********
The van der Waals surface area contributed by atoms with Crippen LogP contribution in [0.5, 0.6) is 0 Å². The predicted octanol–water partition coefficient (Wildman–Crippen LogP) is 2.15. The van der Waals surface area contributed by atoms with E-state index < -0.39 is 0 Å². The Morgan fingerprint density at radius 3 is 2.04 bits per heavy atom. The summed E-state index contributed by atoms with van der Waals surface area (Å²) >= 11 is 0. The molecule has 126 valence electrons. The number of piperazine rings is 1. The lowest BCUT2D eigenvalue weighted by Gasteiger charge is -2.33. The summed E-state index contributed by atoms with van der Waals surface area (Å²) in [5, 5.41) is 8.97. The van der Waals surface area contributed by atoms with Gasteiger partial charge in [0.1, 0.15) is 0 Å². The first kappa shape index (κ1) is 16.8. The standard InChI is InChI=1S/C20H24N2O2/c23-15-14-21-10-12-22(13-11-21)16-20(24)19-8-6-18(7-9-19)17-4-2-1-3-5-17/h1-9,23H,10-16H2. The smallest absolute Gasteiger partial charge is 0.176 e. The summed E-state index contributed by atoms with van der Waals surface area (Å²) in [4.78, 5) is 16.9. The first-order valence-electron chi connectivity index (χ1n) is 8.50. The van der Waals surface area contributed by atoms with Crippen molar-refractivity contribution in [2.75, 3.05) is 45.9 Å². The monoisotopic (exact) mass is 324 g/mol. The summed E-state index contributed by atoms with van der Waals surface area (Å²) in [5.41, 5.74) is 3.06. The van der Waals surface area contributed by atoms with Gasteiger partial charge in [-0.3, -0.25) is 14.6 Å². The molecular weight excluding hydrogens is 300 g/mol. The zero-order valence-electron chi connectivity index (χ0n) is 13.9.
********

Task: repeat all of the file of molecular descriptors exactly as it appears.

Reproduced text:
The van der Waals surface area contributed by atoms with Crippen LogP contribution in [0.5, 0.6) is 0 Å². The predicted octanol–water partition coefficient (Wildman–Crippen LogP) is 2.15. The van der Waals surface area contributed by atoms with E-state index < -0.39 is 0 Å². The Morgan fingerprint density at radius 3 is 2.04 bits per heavy atom. The summed E-state index contributed by atoms with van der Waals surface area (Å²) >= 11 is 0. The molecule has 126 valence electrons. The number of piperazine rings is 1. The lowest BCUT2D eigenvalue weighted by Gasteiger charge is -2.33. The summed E-state index contributed by atoms with van der Waals surface area (Å²) in [5, 5.41) is 8.97. The van der Waals surface area contributed by atoms with Gasteiger partial charge in [0.1, 0.15) is 0 Å². The first kappa shape index (κ1) is 16.8. The standard InChI is InChI=1S/C20H24N2O2/c23-15-14-21-10-12-22(13-11-21)16-20(24)19-8-6-18(7-9-19)17-4-2-1-3-5-17/h1-9,23H,10-16H2. The smallest absolute Gasteiger partial charge is 0.176 e. The summed E-state index contributed by atoms with van der Waals surface area (Å²) in [4.78, 5) is 16.9. The first-order valence-electron chi connectivity index (χ1n) is 8.50. The van der Waals surface area contributed by atoms with Crippen molar-refractivity contribution in [2.75, 3.05) is 45.9 Å². The monoisotopic (exact) mass is 324 g/mol. The summed E-state index contributed by atoms with van der Waals surface area (Å²) in [5.41, 5.74) is 3.06. The van der Waals surface area contributed by atoms with Gasteiger partial charge in [-0.3, -0.25) is 14.6 Å². The molecular weight excluding hydrogens is 300 g/mol. The zero-order valence-electron chi connectivity index (χ0n) is 13.9.